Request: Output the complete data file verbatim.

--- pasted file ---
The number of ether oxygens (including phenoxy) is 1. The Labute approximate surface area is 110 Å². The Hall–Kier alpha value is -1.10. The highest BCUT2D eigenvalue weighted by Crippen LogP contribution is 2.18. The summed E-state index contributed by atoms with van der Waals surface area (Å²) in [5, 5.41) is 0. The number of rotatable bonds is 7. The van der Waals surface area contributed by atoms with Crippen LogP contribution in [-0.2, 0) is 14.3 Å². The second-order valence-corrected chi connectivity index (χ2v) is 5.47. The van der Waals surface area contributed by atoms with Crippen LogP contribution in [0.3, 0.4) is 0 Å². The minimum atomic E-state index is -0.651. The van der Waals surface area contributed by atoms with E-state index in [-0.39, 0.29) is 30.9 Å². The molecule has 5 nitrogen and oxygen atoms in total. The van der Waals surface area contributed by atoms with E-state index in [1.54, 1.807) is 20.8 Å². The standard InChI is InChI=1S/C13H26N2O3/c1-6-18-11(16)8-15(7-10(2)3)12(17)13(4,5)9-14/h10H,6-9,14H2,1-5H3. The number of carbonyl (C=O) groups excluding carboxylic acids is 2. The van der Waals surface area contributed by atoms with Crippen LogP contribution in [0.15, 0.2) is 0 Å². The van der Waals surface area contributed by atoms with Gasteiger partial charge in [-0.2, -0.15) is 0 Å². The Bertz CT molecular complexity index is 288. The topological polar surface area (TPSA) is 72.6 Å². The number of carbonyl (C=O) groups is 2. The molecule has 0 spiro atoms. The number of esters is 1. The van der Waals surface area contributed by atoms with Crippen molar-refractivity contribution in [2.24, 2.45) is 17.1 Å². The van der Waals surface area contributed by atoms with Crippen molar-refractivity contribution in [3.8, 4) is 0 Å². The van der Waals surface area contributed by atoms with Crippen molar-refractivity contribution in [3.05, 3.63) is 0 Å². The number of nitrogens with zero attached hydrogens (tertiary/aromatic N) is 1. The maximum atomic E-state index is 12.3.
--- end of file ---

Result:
The number of ether oxygens (including phenoxy) is 1. The Labute approximate surface area is 110 Å². The Hall–Kier alpha value is -1.10. The highest BCUT2D eigenvalue weighted by Crippen LogP contribution is 2.18. The summed E-state index contributed by atoms with van der Waals surface area (Å²) in [5, 5.41) is 0. The number of rotatable bonds is 7. The van der Waals surface area contributed by atoms with Crippen LogP contribution in [-0.2, 0) is 14.3 Å². The second-order valence-corrected chi connectivity index (χ2v) is 5.47. The van der Waals surface area contributed by atoms with Crippen LogP contribution in [0.3, 0.4) is 0 Å². The minimum atomic E-state index is -0.651. The van der Waals surface area contributed by atoms with E-state index in [-0.39, 0.29) is 30.9 Å². The molecule has 5 nitrogen and oxygen atoms in total. The van der Waals surface area contributed by atoms with E-state index in [1.54, 1.807) is 20.8 Å². The standard InChI is InChI=1S/C13H26N2O3/c1-6-18-11(16)8-15(7-10(2)3)12(17)13(4,5)9-14/h10H,6-9,14H2,1-5H3. The number of carbonyl (C=O) groups excluding carboxylic acids is 2. The van der Waals surface area contributed by atoms with Crippen LogP contribution in [0.15, 0.2) is 0 Å². The van der Waals surface area contributed by atoms with Gasteiger partial charge in [-0.2, -0.15) is 0 Å². The Bertz CT molecular complexity index is 288. The topological polar surface area (TPSA) is 72.6 Å². The number of carbonyl (C=O) groups is 2. The molecule has 0 spiro atoms. The number of esters is 1. The van der Waals surface area contributed by atoms with Crippen molar-refractivity contribution in [2.24, 2.45) is 17.1 Å². The van der Waals surface area contributed by atoms with Crippen molar-refractivity contribution in [3.8, 4) is 0 Å². The van der Waals surface area contributed by atoms with Crippen molar-refractivity contribution in [3.05, 3.63) is 0 Å². The number of nitrogens with zero attached hydrogens (tertiary/aromatic N) is 1. The maximum atomic E-state index is 12.3.